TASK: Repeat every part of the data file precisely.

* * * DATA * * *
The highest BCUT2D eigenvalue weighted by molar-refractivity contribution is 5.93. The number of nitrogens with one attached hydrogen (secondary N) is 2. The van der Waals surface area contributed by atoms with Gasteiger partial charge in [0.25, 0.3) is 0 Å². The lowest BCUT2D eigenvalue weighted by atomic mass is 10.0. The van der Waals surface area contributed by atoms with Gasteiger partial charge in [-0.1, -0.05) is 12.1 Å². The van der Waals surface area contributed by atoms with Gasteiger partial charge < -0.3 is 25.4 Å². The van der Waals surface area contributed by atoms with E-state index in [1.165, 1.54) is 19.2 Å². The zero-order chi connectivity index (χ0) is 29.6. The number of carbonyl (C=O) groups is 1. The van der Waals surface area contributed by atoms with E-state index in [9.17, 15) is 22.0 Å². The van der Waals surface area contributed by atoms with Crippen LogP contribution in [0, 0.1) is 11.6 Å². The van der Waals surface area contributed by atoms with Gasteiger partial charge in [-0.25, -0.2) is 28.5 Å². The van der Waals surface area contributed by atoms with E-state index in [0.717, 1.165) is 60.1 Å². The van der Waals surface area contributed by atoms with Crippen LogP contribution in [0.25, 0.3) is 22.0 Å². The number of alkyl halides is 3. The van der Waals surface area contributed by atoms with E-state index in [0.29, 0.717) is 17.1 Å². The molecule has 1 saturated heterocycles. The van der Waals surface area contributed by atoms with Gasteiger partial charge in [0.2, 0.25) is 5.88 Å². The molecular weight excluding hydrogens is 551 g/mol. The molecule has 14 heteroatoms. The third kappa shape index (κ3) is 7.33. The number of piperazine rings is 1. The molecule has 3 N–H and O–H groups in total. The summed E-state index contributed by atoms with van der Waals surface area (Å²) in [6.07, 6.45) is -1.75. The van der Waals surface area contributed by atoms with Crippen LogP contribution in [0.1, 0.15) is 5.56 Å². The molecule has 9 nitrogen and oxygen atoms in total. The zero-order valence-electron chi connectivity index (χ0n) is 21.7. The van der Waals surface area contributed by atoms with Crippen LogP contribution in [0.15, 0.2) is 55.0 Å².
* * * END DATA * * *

The highest BCUT2D eigenvalue weighted by molar-refractivity contribution is 5.93. The number of nitrogens with one attached hydrogen (secondary N) is 2. The van der Waals surface area contributed by atoms with Gasteiger partial charge in [0.25, 0.3) is 0 Å². The lowest BCUT2D eigenvalue weighted by atomic mass is 10.0. The van der Waals surface area contributed by atoms with Gasteiger partial charge in [-0.1, -0.05) is 12.1 Å². The van der Waals surface area contributed by atoms with Gasteiger partial charge < -0.3 is 25.4 Å². The van der Waals surface area contributed by atoms with E-state index in [1.165, 1.54) is 19.2 Å². The zero-order chi connectivity index (χ0) is 29.6. The number of carbonyl (C=O) groups is 1. The van der Waals surface area contributed by atoms with E-state index in [9.17, 15) is 22.0 Å². The van der Waals surface area contributed by atoms with Crippen LogP contribution in [0, 0.1) is 11.6 Å². The van der Waals surface area contributed by atoms with Gasteiger partial charge in [-0.25, -0.2) is 28.5 Å². The van der Waals surface area contributed by atoms with E-state index in [0.717, 1.165) is 60.1 Å². The van der Waals surface area contributed by atoms with Crippen LogP contribution in [0.25, 0.3) is 22.0 Å². The number of alkyl halides is 3. The van der Waals surface area contributed by atoms with E-state index in [0.29, 0.717) is 17.1 Å². The molecule has 1 saturated heterocycles. The van der Waals surface area contributed by atoms with Gasteiger partial charge in [0.2, 0.25) is 5.88 Å². The molecular weight excluding hydrogens is 551 g/mol. The molecule has 14 heteroatoms. The third kappa shape index (κ3) is 7.33. The number of piperazine rings is 1. The molecule has 3 N–H and O–H groups in total. The summed E-state index contributed by atoms with van der Waals surface area (Å²) in [6.07, 6.45) is -1.75. The van der Waals surface area contributed by atoms with Crippen LogP contribution in [0.1, 0.15) is 5.56 Å². The molecule has 9 nitrogen and oxygen atoms in total. The zero-order valence-electron chi connectivity index (χ0n) is 21.7. The van der Waals surface area contributed by atoms with Crippen LogP contribution in [0.15, 0.2) is 55.0 Å².